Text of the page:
Householder tramples Geauga
After state Rep. Sarah LaTourette announced in April that she was resigning from her Ohio House seat, voters in the 76th District (primarily Geauga County) got a rude lesson in dysfunctional and high-handed politics.
The State House leadership retains the right to appoint a new member to any vacancy from a pool of applicants. This fact is not in dispute.
The Executive and Central Committees of the local GOP are required to submit a recommendation to the House selection committee. This makes sense, given that whoever occupies the seat must represent the local concerns and interests of the district’s electorate. While the recommendation is not technically binding upon House members, the consultative process is meant to preserve continuity between the grassroots and state leadership.
In May, the local GOP did exactly that. Throughout the month, county GOP leaders hosted the candidates for a series of meetings, including a meet and greet and later a formal assembly where a selection vote was held. Candidates were required to fill out a questionnaire and submit themselves to a Q&A from the attendees. Ultimately, four candidates presented themselves for consideration: Walter “Skip” Claypool, Dennis Galicki, Sharon Gingerich and Kristina Port. In a single round of voting, a clear majority selected former naval officer and South Russell Village Councilman Galicki as their choice for the seat.
Speaker Householder and the House committee ignored all of this. In a flagrant display of arrogant disregard, Speaker Householder selected someone who did not fill out a questionnaire, did not appear before voters and never made public her intention to take the seat – Judge Diane Grendell. Adding insult to injury, Mr. Householder later claimed that he did not know that Judge Grendell had not appeared before county leadership, despite having been sent the full voting record from their meeting. In a flurry of eleventh-hour schemes, candidate interviews in Columbus were hastily moved up to the day after Memorial Day. Within 24 hours (and before most local residents were even aware of what had happened), Judge Grendell, an ally of Householder, was quickly sworn in as the new 76th District Representative and immediately voted for House Bill 6.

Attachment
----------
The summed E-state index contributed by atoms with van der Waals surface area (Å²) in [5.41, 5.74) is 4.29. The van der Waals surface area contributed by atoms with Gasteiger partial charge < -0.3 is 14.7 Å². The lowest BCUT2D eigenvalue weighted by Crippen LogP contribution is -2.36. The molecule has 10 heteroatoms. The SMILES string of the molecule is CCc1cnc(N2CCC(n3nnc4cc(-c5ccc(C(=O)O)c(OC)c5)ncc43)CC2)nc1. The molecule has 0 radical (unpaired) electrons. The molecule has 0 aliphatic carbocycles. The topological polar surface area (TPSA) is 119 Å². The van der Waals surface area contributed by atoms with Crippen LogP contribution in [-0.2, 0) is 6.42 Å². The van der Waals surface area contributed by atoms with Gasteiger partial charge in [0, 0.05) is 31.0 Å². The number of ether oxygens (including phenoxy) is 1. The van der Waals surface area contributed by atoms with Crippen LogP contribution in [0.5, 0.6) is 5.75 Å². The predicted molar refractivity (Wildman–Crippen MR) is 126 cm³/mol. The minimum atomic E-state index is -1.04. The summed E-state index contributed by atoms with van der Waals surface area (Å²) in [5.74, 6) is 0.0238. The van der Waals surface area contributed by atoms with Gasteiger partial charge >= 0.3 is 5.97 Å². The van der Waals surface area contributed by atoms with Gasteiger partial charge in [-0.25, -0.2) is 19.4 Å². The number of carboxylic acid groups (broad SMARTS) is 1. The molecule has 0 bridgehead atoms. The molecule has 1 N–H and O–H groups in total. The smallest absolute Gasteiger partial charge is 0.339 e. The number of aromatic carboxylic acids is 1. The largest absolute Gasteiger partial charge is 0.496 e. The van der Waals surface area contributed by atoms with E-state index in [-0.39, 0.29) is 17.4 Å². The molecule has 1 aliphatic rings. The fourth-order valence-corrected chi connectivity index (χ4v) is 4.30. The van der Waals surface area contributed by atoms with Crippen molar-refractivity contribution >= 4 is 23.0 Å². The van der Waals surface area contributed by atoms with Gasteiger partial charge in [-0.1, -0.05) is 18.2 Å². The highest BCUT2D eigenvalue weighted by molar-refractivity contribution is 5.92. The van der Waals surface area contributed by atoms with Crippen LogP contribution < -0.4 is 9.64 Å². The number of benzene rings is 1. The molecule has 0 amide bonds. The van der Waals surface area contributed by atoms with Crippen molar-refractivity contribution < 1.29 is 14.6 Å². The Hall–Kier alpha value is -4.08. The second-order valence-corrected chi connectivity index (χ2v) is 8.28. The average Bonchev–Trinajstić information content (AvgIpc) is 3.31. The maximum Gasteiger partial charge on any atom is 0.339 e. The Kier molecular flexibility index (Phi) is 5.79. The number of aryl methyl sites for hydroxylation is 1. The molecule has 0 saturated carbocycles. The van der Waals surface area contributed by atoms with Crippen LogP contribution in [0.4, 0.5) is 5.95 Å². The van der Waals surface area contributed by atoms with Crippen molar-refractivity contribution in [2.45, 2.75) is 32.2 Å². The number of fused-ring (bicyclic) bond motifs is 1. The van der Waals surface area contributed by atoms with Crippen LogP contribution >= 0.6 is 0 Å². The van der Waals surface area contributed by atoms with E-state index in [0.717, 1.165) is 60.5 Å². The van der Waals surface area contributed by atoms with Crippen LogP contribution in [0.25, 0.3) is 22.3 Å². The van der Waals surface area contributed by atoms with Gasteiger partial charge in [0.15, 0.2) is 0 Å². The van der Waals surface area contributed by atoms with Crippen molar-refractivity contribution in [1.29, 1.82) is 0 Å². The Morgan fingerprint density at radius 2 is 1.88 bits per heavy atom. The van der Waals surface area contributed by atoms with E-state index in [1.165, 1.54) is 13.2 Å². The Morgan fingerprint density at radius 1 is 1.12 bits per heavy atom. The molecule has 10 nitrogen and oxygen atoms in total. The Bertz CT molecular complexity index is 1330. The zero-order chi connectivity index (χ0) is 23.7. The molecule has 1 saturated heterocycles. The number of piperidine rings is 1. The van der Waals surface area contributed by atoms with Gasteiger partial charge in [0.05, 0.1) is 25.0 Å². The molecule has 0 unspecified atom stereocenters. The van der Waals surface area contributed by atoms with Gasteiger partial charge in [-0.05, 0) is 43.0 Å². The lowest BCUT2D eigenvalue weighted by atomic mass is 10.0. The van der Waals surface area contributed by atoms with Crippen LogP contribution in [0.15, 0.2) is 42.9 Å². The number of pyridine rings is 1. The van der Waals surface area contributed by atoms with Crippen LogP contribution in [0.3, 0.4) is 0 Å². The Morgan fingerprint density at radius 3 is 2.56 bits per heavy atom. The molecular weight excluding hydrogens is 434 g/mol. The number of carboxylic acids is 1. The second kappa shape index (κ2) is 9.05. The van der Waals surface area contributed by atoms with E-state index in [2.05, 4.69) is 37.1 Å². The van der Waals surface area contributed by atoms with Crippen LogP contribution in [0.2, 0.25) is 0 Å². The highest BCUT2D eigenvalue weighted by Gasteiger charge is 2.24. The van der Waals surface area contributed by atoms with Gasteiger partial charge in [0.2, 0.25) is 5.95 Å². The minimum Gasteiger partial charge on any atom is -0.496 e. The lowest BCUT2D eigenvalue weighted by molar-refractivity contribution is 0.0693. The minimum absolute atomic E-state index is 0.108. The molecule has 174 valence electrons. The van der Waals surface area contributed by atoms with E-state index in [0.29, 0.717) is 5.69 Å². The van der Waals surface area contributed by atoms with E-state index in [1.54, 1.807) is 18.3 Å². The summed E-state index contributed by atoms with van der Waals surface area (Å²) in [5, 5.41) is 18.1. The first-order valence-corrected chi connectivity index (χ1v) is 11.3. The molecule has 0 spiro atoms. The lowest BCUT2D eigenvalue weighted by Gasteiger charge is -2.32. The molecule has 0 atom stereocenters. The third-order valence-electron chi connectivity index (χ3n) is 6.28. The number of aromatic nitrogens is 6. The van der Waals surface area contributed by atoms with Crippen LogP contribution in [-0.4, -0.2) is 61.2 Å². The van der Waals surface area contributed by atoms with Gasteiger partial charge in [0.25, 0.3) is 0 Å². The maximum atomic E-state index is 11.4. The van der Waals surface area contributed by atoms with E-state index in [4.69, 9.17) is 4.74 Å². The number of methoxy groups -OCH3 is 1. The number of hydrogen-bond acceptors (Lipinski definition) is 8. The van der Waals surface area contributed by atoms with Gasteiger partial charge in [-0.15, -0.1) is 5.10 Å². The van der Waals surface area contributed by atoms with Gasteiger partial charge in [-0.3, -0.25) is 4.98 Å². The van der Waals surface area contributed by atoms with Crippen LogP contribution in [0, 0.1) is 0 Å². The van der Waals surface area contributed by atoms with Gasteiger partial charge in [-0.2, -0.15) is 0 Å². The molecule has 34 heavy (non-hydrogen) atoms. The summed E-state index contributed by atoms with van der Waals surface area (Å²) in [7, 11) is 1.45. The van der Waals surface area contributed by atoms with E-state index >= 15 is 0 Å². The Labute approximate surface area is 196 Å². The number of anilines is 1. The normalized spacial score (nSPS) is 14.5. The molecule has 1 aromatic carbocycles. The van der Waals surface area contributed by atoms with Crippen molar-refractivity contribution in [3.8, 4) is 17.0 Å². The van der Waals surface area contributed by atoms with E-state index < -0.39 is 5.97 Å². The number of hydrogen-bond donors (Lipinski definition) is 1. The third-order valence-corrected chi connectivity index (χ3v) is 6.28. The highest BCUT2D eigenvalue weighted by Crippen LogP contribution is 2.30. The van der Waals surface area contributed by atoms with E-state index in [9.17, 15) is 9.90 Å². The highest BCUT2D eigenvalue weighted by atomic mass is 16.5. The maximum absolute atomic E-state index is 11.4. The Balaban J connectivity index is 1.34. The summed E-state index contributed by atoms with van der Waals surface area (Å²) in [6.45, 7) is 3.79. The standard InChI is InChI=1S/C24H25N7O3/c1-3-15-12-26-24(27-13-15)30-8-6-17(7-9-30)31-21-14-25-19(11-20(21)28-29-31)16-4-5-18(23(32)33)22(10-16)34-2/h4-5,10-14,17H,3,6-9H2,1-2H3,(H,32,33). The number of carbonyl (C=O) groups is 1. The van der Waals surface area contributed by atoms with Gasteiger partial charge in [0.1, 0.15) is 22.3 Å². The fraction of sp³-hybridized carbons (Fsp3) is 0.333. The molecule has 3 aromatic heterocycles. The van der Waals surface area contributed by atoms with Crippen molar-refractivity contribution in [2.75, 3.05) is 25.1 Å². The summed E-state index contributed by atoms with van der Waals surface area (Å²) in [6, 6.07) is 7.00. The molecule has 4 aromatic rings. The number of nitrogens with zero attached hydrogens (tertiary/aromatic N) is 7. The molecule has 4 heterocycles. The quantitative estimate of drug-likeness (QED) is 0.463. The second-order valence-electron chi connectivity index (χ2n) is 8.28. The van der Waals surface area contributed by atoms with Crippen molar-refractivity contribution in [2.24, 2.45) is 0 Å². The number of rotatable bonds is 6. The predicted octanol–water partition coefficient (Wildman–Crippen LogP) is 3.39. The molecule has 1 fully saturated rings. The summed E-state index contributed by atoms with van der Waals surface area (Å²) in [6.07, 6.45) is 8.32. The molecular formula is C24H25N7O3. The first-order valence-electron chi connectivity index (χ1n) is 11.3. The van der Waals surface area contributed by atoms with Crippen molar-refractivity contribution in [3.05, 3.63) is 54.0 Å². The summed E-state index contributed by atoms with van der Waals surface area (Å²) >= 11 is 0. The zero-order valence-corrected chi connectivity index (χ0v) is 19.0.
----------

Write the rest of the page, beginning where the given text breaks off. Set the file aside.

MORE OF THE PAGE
In cases such as this where the people speak so clearly about something as personal as representation, if the leadership can reasonably honor their wishes, they should. Instead, Speaker Householder has set off needless party infighting and sowed further distrust of and cynicism toward government. What is the point of interviewing and recommending a candidate if someone with close connections to the political elite can trump grassroots democracy and snatch power from the hands of the people?
This is bad leadership. It tells local voters, not just of the 76th District, but across Ohio, that they are expected to shut up, shrug their shoulders and move on when outside interests overrule their voices.
Speaker Householder’s behavior is fit for feudalism and serfs, not democracy and citizens. What happened to the 76th District is a divisive and demoralizing blow to anyone who believes that good faith and transparency have a role to play in government.
Shanley and Dane Davis
Shanley Davis is an Executive Committee member of the Geauga County GOP
Support HB 177
Ohio is facing a healthcare crisis. According to U.S. News & World Report’s 2018 Best State Rankings, our state ranks in the bottom 25 percent of all states when it comes to healthcare quality. Just as alarming, nearly 1.4 million Ohioans lack access to vital primary care services. Ohio can and must do better than this. I am writing to urge our legislators to act on this very serious issue affecting people in every corner of the state of Ohio by supporting House Bill 177.
HB 177 speaks to the Standard Care Arrangement which is a mandatory contract an Advanced Practice Registered Nurse must enter into with a physician in order to practice in Ohio. These contracts require APRNs to pay fees to the physician and submit a portion of their charts for quality assurance checks. There is no real-time collaboration that takes places that is beneficial to patients.
Retiring this outdated regulation will help increase access to care across Ohio – especially in rural areas where patients must either travel long distances for care or forgo care altogether. House Bill 177 will retire the SCA and create more opportunities for Ohioans to access the healthcare they need.
Erin J. Ross
Tour a success
The Chagrin Falls Historical Society Historic House and Garden Tour Committee wishes to extend our gratitude to the wonderful home owners who graciously opened their homes, and to the very special sponsors who contributed manpower and more to the success of the June 1 tour.
We also thank Hamlet at Chagrin Falls and the Weils of Bainbridge for providing the much appreciated shuttle service, along with the many behind the scenes volunteers and exceptional house docents who are examples of how “it takes a Village” to execute such a labor intensive event.
Lastly to the many people who took the tour, we hope you enjoyed our House and Garden Tour and the Village. We thank you very much and look forward to you joining us for the 2020 House and Garden Tour.
Diana Nazelli and garden tour committee